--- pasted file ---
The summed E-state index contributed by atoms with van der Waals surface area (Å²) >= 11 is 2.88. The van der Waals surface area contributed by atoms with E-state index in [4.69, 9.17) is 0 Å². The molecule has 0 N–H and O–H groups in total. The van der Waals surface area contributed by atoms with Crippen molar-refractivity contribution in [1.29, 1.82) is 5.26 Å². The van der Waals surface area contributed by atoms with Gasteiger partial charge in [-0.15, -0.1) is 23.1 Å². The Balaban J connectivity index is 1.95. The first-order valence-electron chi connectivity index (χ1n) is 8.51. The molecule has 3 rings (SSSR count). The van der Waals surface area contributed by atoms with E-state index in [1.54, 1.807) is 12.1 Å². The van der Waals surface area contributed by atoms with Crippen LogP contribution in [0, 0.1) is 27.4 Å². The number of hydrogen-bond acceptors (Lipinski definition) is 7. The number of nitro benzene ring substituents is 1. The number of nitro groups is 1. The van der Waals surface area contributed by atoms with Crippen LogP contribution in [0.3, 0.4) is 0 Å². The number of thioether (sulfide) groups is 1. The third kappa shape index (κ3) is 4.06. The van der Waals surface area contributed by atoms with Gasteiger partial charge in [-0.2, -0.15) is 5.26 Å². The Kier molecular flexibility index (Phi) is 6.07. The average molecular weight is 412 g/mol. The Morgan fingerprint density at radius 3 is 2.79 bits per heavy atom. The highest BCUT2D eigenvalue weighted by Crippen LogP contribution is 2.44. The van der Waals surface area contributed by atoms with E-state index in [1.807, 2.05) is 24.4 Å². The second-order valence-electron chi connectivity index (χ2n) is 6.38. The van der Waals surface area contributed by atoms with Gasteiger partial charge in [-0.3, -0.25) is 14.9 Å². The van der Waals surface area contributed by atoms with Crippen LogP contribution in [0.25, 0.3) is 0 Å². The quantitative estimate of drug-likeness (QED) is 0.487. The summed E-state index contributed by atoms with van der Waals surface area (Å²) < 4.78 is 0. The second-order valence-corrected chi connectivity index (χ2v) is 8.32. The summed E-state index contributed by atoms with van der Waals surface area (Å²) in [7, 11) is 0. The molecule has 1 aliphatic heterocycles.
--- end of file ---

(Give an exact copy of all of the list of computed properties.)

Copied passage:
The summed E-state index contributed by atoms with van der Waals surface area (Å²) >= 11 is 2.88. The van der Waals surface area contributed by atoms with E-state index in [4.69, 9.17) is 0 Å². The molecule has 0 N–H and O–H groups in total. The van der Waals surface area contributed by atoms with Crippen molar-refractivity contribution in [1.29, 1.82) is 5.26 Å². The van der Waals surface area contributed by atoms with Gasteiger partial charge in [-0.15, -0.1) is 23.1 Å². The Balaban J connectivity index is 1.95. The first-order valence-electron chi connectivity index (χ1n) is 8.51. The molecule has 3 rings (SSSR count). The van der Waals surface area contributed by atoms with E-state index in [1.54, 1.807) is 12.1 Å². The van der Waals surface area contributed by atoms with Crippen LogP contribution in [0, 0.1) is 27.4 Å². The number of hydrogen-bond acceptors (Lipinski definition) is 7. The number of nitro benzene ring substituents is 1. The number of nitro groups is 1. The van der Waals surface area contributed by atoms with Crippen LogP contribution in [0.3, 0.4) is 0 Å². The number of thioether (sulfide) groups is 1. The third kappa shape index (κ3) is 4.06. The van der Waals surface area contributed by atoms with Gasteiger partial charge in [-0.2, -0.15) is 5.26 Å². The Kier molecular flexibility index (Phi) is 6.07. The average molecular weight is 412 g/mol. The Morgan fingerprint density at radius 3 is 2.79 bits per heavy atom. The highest BCUT2D eigenvalue weighted by Crippen LogP contribution is 2.44. The van der Waals surface area contributed by atoms with E-state index in [1.807, 2.05) is 24.4 Å². The second-order valence-electron chi connectivity index (χ2n) is 6.38. The van der Waals surface area contributed by atoms with Gasteiger partial charge in [-0.3, -0.25) is 14.9 Å². The van der Waals surface area contributed by atoms with Crippen LogP contribution in [0.25, 0.3) is 0 Å². The quantitative estimate of drug-likeness (QED) is 0.487. The summed E-state index contributed by atoms with van der Waals surface area (Å²) < 4.78 is 0. The second-order valence-corrected chi connectivity index (χ2v) is 8.32. The summed E-state index contributed by atoms with van der Waals surface area (Å²) in [7, 11) is 0. The molecule has 1 aliphatic heterocycles.